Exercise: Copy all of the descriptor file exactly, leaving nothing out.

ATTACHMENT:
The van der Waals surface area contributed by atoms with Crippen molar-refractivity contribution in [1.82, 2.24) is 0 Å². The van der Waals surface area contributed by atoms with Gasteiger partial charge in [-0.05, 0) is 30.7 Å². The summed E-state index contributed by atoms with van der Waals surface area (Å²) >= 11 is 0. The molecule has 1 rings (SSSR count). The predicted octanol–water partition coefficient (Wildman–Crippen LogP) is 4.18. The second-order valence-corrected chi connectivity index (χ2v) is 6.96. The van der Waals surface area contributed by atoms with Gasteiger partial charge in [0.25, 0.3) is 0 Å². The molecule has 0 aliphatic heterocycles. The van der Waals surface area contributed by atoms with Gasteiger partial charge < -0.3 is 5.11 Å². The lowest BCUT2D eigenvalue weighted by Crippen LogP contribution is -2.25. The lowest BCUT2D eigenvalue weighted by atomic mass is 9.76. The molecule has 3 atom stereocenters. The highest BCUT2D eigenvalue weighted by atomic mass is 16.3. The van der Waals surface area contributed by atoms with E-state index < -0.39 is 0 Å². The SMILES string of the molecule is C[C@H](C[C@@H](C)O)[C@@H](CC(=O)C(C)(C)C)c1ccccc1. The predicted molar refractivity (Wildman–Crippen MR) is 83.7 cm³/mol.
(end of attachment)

The van der Waals surface area contributed by atoms with Crippen molar-refractivity contribution in [1.82, 2.24) is 0 Å². The van der Waals surface area contributed by atoms with Gasteiger partial charge in [-0.05, 0) is 30.7 Å². The summed E-state index contributed by atoms with van der Waals surface area (Å²) >= 11 is 0. The molecule has 1 rings (SSSR count). The predicted octanol–water partition coefficient (Wildman–Crippen LogP) is 4.18. The second-order valence-corrected chi connectivity index (χ2v) is 6.96. The van der Waals surface area contributed by atoms with Gasteiger partial charge in [0.25, 0.3) is 0 Å². The molecule has 0 aliphatic heterocycles. The van der Waals surface area contributed by atoms with Gasteiger partial charge < -0.3 is 5.11 Å². The lowest BCUT2D eigenvalue weighted by Crippen LogP contribution is -2.25. The lowest BCUT2D eigenvalue weighted by atomic mass is 9.76. The molecule has 3 atom stereocenters. The highest BCUT2D eigenvalue weighted by atomic mass is 16.3. The van der Waals surface area contributed by atoms with E-state index < -0.39 is 0 Å². The SMILES string of the molecule is C[C@H](C[C@@H](C)O)[C@@H](CC(=O)C(C)(C)C)c1ccccc1. The predicted molar refractivity (Wildman–Crippen MR) is 83.7 cm³/mol.